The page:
EMMA Hall is a big hitter. The Mount Martha resident began playing tennis seriously when she was 11 years old and left Australia to head off to the US in the late 1990s to play tennis professionally, having made her name on the Australian juniors circuit.
The 34-year-old is now set to have her US achievements immortalised in the Big South Conference Hall of Fame this week.
It’s a long way from her tennis career beginnings at Main Ridge tennis club and current stint as Rosebud Tennis Club’s section 1 team captain, leading the team to “back to back” premierships for the past two seasons.
The Big South Conference is a Division 1 athletic conference with members coming from Virginia and the Carolinas’ universities. She will be just the 54th Hall of Fame inductee in its 11-year existence.
Previous Big South Conference Hall of Fame inductees – including student-athletes, coaches, administrators and contributors – have come from 17 different sports, making Hall’s ascension to their ranks an indication of just how highly Coastal Carolina University rates her success as a sporting champion for the university.
“It’s an honour to be inducted into the hall of fame,” Hall said. “It was a real education growing up away from home and I was really fortunate to get the chance to get a sports scholarship.”
CCU’s faith in Hall’s sporting prowess paid off in tennis titles for the university.
She was a four-time Big South Women’s Tennis Player of the Year – the first and only Big South women’s athlete in League history to be award Player of the Year all four years of eligibility.
Hall still holds Coastal Carolina’s school record for most singles victories with 114, as well as doubles wins with 92. Her final four-year record against Big South competition was 28-1 in singles and 22-2 in doubles.
She was voted the Big South Player of the Year and Rookie of the Year in 1999 – the second tennis player at the time to receive both awards in the same season, and led the Chanticleers to the finals of the Women’s Tennis Championship in 2000, which was Coastal’s first appearance in the title match since 1995.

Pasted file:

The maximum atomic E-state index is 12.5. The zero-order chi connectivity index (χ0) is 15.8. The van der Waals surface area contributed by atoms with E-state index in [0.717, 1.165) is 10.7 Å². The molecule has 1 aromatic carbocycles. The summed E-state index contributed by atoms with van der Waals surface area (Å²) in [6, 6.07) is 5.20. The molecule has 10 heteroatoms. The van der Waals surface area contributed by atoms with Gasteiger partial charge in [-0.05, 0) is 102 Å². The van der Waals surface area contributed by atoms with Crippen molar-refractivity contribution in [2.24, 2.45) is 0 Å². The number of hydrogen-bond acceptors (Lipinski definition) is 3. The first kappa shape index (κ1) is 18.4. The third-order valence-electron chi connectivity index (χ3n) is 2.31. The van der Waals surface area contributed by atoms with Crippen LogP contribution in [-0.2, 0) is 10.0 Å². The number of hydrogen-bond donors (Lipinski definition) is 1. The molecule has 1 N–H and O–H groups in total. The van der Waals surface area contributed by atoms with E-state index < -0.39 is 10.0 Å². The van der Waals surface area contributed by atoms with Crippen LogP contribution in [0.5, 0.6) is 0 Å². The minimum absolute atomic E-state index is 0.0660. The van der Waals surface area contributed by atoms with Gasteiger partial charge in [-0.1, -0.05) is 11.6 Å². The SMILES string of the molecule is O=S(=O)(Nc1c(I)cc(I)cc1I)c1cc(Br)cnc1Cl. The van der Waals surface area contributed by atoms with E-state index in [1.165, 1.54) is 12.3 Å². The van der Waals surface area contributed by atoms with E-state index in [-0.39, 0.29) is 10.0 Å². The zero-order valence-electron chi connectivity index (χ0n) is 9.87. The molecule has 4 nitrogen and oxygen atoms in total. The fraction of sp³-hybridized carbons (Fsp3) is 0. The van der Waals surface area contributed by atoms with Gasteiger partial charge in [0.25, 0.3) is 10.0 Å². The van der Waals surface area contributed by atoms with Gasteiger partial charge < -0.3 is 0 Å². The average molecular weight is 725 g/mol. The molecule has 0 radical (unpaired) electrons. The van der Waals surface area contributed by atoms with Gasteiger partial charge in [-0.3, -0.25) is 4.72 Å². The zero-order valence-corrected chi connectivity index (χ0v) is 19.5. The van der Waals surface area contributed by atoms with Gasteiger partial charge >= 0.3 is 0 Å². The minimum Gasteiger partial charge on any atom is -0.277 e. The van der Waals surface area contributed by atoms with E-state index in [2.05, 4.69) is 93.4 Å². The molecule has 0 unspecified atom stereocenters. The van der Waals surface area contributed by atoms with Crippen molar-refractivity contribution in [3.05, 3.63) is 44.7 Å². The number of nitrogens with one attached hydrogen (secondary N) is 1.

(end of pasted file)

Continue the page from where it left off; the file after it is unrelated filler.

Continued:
As a junior in 2001, Kidd was part of CCU’s first-ever Big South Women’s Tennis Championship and NCAA Tournament berth, as the Chants went 20-2 that season.
She helped the Chanticleers reach the Big South final for the third consecutive year in 2002. During her time in Conway, Kidd led Coastal to a 62-23 overall record, including an 18-4 mark in Big South play.
A three-time ITA Scholar-Athlete selection in 2000, 2001 and 2002, Kidd was a three-time member of the Big South Women’s Tennis All-Academic Team and was voted the Women’s Tennis Scholar-Athlete of the Year in 2000. She was also a four-time team MVP and two-time team captain during her career. Kidd played professionally in 2005 and 2006, and was inducted into Coastal Carolina’s Athletics Hall of Fame in 2007.
Hall will head off to the Carolina with her American husband, Mac, who she met in a love match while in Carolina, to attend the Hall of Fame induction ceremony, but looking back, she believes her time at university was not all about tennis.
“The education component was really important and I’d urge anyone who gets the chance to undertake a sports scholarship to make sure they study to complete a degree.”
Hall is content to be a stay-at-home parent for the moment, having previously worked at Mornington Peninsula Shire in council’s recreation department.
“Being a mum is the toughest challenge I’ve ever had but I love it,” she said.